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Heat shock proteins and neuromuscular disease

Authors

  • Robert N. Nishimura MD,

    Corresponding author
    1. Department of Neurology, Veterans Affairs Greater Los Angeles Healthcare System, 16111 Plummer Street, Sepulveda, California 91343, USA
    2. Department of Neurology, David Geffen School of Medicine, University of California, Los Angeles, California, USA
    • Department of Neurology, David Geffen School of Medicine, University of California, Los Angeles, California, USA
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  • Frank R. Sharp MD

    1. Medical Investigation of Neurodevelopmental Disorders (M.I.N.D.) Institute and Department of Neurology, University of California at Davis, Sacramento, California, USA
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Abstract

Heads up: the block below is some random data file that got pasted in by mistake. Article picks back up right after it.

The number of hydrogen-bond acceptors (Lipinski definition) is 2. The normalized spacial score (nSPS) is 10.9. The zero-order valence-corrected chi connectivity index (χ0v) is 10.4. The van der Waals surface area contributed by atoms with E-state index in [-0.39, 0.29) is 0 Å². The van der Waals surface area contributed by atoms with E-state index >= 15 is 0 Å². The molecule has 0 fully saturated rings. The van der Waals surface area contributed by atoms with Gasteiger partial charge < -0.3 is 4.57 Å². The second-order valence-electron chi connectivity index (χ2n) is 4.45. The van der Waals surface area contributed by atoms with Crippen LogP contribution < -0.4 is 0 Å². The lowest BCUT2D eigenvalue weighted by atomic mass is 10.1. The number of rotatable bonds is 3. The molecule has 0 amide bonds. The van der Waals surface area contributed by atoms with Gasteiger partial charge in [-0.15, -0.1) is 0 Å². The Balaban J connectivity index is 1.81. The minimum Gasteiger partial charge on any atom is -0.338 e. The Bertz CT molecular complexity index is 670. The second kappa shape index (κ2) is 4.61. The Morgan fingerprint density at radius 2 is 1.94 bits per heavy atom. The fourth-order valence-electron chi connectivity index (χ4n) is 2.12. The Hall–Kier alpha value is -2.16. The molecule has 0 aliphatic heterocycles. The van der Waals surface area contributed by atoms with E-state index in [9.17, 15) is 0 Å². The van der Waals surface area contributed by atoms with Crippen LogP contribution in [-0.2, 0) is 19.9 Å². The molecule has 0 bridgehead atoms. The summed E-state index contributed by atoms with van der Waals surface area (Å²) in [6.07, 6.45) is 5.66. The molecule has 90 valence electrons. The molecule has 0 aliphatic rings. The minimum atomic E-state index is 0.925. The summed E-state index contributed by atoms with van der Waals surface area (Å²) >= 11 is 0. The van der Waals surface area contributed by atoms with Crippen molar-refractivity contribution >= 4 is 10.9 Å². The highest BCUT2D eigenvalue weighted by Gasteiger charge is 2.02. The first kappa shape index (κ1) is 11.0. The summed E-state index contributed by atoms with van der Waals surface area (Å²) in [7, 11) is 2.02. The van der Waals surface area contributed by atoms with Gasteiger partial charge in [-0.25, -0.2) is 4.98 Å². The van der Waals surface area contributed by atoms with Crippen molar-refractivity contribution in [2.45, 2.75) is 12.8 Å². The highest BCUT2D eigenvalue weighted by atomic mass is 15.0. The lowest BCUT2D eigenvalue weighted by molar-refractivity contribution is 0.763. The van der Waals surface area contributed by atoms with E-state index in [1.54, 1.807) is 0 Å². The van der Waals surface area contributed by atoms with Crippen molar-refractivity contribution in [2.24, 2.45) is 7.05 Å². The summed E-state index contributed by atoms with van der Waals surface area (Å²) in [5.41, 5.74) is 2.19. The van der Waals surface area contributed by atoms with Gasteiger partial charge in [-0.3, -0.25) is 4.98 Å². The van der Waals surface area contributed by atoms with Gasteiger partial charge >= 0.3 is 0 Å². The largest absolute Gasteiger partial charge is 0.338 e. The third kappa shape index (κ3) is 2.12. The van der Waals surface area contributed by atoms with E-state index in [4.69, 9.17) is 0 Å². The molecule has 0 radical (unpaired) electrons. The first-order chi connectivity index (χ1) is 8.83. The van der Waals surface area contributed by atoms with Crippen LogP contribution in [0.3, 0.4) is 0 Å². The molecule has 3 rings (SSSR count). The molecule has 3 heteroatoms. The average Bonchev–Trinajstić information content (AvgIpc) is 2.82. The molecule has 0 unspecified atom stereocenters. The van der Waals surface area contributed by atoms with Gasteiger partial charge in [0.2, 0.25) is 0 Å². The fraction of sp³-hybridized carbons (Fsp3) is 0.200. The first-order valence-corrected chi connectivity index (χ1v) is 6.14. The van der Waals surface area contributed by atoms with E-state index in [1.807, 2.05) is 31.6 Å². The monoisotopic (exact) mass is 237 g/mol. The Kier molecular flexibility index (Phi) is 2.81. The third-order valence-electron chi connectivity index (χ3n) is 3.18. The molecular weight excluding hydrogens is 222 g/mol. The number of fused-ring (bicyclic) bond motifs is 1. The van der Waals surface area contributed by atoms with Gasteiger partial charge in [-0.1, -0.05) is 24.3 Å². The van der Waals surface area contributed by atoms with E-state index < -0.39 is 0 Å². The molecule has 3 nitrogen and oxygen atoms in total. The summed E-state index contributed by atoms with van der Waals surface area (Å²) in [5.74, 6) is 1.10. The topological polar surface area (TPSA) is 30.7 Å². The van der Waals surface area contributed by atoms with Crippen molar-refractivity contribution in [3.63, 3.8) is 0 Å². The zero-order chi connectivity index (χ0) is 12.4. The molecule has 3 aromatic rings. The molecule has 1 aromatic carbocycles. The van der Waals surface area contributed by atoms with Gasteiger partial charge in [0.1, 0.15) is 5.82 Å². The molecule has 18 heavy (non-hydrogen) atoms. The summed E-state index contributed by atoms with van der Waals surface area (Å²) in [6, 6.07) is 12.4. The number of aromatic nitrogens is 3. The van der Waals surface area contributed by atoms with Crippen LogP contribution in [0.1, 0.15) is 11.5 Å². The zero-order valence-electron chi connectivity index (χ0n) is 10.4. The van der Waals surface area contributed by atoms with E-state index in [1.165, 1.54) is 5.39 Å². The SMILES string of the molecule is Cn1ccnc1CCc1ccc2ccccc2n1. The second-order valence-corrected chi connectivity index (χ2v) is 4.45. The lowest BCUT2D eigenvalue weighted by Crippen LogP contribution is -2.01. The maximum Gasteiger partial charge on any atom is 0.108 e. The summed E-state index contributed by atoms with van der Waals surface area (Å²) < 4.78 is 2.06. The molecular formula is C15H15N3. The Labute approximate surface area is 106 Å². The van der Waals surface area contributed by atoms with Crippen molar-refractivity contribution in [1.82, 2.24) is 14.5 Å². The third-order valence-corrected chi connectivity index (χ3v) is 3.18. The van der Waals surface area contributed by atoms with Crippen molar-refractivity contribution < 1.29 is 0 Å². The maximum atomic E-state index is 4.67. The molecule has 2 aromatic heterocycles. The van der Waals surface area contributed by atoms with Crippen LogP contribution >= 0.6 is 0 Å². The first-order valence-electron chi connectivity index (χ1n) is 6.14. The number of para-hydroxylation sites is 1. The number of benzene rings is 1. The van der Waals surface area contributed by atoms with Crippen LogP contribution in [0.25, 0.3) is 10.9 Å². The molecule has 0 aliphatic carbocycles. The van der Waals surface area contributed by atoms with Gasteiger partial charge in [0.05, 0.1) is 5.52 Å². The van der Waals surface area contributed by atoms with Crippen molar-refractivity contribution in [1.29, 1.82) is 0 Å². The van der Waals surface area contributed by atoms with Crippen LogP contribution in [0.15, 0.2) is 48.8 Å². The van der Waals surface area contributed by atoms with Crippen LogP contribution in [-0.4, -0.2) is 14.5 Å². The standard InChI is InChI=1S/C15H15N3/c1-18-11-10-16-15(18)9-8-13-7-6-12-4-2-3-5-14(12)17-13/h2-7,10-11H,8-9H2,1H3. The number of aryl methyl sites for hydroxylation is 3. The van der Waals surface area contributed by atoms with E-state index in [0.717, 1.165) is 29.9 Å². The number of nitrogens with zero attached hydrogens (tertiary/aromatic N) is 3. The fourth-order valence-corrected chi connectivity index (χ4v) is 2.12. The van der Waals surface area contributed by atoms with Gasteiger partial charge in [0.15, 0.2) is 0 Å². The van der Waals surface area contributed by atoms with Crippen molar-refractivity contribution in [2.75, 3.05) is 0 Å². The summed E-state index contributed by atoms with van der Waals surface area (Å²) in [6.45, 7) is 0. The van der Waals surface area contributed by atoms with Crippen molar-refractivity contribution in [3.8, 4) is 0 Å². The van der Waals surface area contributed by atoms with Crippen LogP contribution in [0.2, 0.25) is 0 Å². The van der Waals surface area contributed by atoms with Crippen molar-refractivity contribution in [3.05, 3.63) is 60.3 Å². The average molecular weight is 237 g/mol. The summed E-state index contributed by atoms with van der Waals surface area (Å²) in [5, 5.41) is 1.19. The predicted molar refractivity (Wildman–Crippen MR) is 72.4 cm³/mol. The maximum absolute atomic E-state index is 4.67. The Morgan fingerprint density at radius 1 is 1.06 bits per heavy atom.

The heat shock proteins are families of proteins with known activities that include chaperoning nascent peptides within the cell and cytoprotection. Most work on the nervous system has related to the role of heat shock proteins in neuroprotection from either hypoxic-ischemic or traumatic injury. The role of these proteins during normal physiological activity and injury is still under investigation. Heat shock proteins in neuromuscular disease have been investigated to some extent but were largely neglected until recently. The goal of this review is to summarize the evidence linking heat shock proteins with neuromuscular disease and to provide some insight into the roles or functions of these proteins in disease states. Muscle Nerve, 2005

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